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A bit of intriguing data concerning the Patriots’ rushing attack

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NFL: New England Patriots at New Orleans Saints Derick E. Hingle-USA TODAY Sports

After an offseason that saw Bill Belichick dedicate a considerable amount of resources to accumulating a talented, deep stable of multifaceted running backs, the Patriots’ rushing attack has been fairly pedestrian through five weeks.

They rank 18th in football at 99 yards per game, and footballoutsiders.com has them ranked 10th in non-adjusted DVOA rushing offense. And it appears that predictable play calling could be to blame for this somewhat stagnant rushing attack — specifically when Mike Gillislee is on the field.

The Patriots have run back-to-back run plays 32 times so far in 2017.

  • Run one: 175 yards (5.47 per carry).
  • Run Two: 83 yards (2.59 per carry).

They’ve run it three consecutive times on six occasions.

  • Run one: 53 yards (8.8 per carry).
  • Run two: 36 yards (6 yards per carry).
  • Run three: 10 yards (1.7 per carry).

While 21 of these 32 “carry-clusters” predictably came on 1st down, it’s not the down and distance, nor the actual number of consecutive carries that is unusual. What is unusual is the sharp decline in production from touch-to-touch. It’s starting to become becoming easier to see why.

Mike Gillislee got the ball on 54 of these 70 total carries (77%), and 45 of them have come in “power” personnel packages that include James Develin as a lead back, two-tight ends, or an extra offensive lineman. Why does that matter? Because teams know what’s coming when the former Buffalo Bill is in the backfield.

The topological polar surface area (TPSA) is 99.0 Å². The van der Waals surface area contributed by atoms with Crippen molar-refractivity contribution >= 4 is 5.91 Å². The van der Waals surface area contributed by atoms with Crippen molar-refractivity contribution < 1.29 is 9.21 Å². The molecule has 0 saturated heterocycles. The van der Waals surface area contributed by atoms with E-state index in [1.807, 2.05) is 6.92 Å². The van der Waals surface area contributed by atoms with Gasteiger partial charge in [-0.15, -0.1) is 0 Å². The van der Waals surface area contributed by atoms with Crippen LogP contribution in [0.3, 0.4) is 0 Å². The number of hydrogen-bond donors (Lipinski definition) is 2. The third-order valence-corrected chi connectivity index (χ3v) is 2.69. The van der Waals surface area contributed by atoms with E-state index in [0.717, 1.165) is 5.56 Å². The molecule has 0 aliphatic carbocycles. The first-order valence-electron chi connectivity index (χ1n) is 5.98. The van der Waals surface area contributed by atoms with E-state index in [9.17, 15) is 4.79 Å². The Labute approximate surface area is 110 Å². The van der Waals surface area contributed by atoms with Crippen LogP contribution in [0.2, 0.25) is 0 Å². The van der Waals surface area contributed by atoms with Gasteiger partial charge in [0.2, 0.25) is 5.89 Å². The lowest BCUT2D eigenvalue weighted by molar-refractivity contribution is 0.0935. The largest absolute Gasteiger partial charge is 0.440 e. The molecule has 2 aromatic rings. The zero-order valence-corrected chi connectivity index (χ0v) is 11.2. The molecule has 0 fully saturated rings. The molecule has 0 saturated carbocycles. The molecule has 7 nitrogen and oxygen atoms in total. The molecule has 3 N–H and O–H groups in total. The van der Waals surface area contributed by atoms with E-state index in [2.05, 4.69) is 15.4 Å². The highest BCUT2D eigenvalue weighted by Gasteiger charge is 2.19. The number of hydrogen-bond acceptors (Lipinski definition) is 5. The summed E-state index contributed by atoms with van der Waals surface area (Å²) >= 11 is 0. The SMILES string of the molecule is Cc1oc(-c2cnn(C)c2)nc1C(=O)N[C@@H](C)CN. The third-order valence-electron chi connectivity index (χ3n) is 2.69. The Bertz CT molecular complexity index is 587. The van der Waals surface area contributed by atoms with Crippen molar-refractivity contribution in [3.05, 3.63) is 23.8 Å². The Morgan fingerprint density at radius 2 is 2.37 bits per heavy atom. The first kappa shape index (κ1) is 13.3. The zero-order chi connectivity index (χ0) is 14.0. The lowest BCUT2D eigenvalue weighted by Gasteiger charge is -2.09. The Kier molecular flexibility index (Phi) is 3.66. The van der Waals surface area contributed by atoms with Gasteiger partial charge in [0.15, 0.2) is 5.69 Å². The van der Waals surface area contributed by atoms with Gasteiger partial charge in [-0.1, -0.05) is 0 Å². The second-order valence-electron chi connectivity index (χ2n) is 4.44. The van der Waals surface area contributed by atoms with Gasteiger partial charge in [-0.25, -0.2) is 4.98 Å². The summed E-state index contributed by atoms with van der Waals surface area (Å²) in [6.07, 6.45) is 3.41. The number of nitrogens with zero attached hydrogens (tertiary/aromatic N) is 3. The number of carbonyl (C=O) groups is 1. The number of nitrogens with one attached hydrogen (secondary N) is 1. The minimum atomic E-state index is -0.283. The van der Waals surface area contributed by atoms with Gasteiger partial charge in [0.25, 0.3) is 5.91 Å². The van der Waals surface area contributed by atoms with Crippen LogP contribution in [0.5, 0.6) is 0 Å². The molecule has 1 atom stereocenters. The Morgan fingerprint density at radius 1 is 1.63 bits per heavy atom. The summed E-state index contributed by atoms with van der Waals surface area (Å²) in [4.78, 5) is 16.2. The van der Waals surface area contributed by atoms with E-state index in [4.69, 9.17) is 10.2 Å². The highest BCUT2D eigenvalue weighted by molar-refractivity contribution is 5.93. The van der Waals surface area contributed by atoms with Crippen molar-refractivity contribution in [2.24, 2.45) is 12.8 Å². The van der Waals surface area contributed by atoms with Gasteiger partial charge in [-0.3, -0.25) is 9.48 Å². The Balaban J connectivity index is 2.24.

So far in 2017, Gillislee has been given the ball in 66% of all snaps in which he is on the field in one of these power packages, regardless of the previous play call. That has accounted for 81% of his total carries. On those touches, he’s averaging just 3.36 yards per carry.

However, this year, when Gillislee is toting the rock out of “passing packages” like 11-personnel, where the predictability of the play calling is theoretically lessened given the presence of a third wide receiver, and where defenses typically sub into nickel or dime groupings, he averages 4.15 yards per carry. It’s clear he and the offense could benefit from an increase in his 48% snap vs. touch clip in these power packages.

Whether or not this predictability speaks to a lack trust with the offensive line, or simply not wanting to put too many dynamic personnel package designs on film this early in the season remains to be seen. But these numbers do suggest that what we have seen so far in 2017 has been pretty vanilla — especially considering the reputations Bill Belichick and Josh McDaniels have developed as creative offensive innovators.

It could also indicate that they’ve only scratched the surface.

Follow Brian Phillips on Twitter @BPhillips_PP